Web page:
Common Core: North State Kids to Bring Their Computer Savvy on Test Day

art-215-common-core2This spring, North State students will have to bring some computer savvy along with a sharpened pencil to school on test day, when millions of California’s kids sit down for the first Smarter Balanced Assessments that will provide a glimpse of how implementation of the Common Core State Standards is faring in the classrooms.

Students took field tests in math and language arts last year in an assessment “dress rehearsal.” Those tests yielded no data, but they offered kids an opportunity to practice using computers to answer questions aligned to the new Common Core standards for math and for English language arts and literacy.

Local educators say they have worked hard to implement the new standards since California adopted them in 2010, and this year’s tests will generate actual student performance data for the first time. “We’re pretty anxious to get results. We want to know how we are doing,” says Mike Freeman, superintendent of Grant Elementary School in Redding.

The Common Core State Standards specify what students should learn at each grade level and aim to increase instructional consistency from state to state. By 2011, 45 states, including California, had adopted the standards, spurred in part by a deadline to apply for federal funds through the Race to the Top initiative. But the standards have proven controversial, polarizing education public policy discussions across the country.

The biggest changes for California’s kids lie in the assessments, says Brian Ausland, director of educational research at Chico-based Navigation North Learning Solutions, a national education consulting firm that conducted early research for the Smarter Balanced Assessments. “The exams mark a big transition for the state, not only because they move students away from paper-and-pencil tests to digital tests but also because they are adaptive,” Ausland says.

That means that test questions can differ among students depending on how they respond to the questions. When students demonstrate mastery of a concept by answering a series of questions correctly, the test moves on to questions about another topic. However, if a student answers a question incorrectly, the test will generate follow-up questions to give students another chance or to zero in on gaps in student learning, Ausland explains.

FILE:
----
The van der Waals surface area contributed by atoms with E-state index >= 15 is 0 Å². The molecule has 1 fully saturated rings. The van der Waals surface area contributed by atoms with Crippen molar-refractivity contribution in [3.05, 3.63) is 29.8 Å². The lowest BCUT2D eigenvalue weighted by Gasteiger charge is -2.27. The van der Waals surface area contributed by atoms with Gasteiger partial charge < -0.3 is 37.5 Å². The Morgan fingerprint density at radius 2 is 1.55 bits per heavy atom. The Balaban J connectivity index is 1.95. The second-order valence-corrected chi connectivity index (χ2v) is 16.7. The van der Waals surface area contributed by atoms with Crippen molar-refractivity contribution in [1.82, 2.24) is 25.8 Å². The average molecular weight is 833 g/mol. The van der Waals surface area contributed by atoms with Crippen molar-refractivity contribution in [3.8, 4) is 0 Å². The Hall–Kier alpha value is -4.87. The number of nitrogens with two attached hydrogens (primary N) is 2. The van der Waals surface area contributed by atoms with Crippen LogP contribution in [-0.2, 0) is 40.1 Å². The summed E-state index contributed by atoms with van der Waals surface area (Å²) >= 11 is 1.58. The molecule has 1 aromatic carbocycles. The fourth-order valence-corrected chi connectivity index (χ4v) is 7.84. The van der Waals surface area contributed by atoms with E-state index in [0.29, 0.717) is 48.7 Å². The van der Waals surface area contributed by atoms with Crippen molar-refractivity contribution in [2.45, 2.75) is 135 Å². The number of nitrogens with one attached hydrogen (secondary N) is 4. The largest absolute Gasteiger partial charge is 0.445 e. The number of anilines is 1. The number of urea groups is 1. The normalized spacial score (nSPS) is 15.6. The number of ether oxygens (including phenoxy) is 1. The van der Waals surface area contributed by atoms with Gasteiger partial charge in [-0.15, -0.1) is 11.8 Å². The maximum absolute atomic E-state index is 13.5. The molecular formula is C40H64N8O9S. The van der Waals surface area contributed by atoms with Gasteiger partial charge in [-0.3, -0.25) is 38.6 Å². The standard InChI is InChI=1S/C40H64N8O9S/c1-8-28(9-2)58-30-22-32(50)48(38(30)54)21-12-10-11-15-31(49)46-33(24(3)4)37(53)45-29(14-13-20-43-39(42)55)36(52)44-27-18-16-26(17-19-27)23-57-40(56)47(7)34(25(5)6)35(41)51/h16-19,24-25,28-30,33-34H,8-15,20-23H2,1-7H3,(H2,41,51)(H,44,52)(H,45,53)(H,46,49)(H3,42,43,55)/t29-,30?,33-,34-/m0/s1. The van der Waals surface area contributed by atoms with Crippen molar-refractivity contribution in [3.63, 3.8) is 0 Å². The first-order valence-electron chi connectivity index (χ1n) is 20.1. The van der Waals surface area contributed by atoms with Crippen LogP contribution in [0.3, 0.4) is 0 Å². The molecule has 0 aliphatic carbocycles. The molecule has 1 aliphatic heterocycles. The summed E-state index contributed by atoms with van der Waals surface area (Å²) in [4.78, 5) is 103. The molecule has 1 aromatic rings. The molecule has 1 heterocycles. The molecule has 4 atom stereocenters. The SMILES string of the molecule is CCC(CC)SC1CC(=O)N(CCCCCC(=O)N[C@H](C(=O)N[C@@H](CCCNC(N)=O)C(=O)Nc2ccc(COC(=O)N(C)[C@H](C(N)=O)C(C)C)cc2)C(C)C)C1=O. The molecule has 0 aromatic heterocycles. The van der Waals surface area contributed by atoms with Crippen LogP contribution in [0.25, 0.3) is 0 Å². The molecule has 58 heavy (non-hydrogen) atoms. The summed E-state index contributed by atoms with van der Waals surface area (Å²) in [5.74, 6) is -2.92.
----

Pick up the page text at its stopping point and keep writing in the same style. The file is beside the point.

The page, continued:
New Focus On Critical Thinking, Collaboration And Communication

Proponents maintain that with proper teacher training and some patience, the Common Core will better help students succeed in the long run both in their studies and in the workplace because of the Core’s new emphasis on critical thinking, collaboration and communication.

“When you really look at Common Core and the way it’s being taught, it’s just good teaching,” says John Durfee, 8th grade math and science teacher at Berrendos Middle School in Red Bluff.  “It’s more interactive, more student-driven instruction. It encourages learning for the sake of learning and getting at actual knowledge – the deeper understanding of the conceptual part of a lesson.” Good teachers have been teaching this way for years – teaching critical thinking and alternative ways to find an answer, he adds.

Parent Christelle Bellingan, whose two children attend University Preparatory School in Redding, moved to the North State six years ago from South Africa where she says teachers reviewed concepts continuously and introduced lessons progressively to build deeper understanding. She welcomed the Common Core changes as a step in the right direction. “When you are rushing through and it’s only rote learning, the students don’t get as much out of it. In South Africa, the math was more like Common Core,” Bellingan says.

“It has been a big transition,” says Christelle’s son Sam Bellingan, a sophomore who is taking an honors math class. “I think the new program offers a lot of opportunity for review,” he says. In math, he notes, classes no longer focus on teaching algebra one year and then geometry the next but rather present math in a more integrated and methodical way. And while he can’t wait to get to calculus, he notes that the Core-aligned instruction appears to allow students – those being exposed to a new concept as well as those reviewing a concept – to build their skills one building block at a time.

No Common Ground On The Common Core

But some parents say they are frustrated with the changes, in part because they aren’t familiar with the new methodologies being used to teach their children so they can’t help out with homework. Area schools have hosted parent workshops to educate parents; in some classrooms, teachers even assign homework that specifically requires students to “teach your parents” in order to receive credit.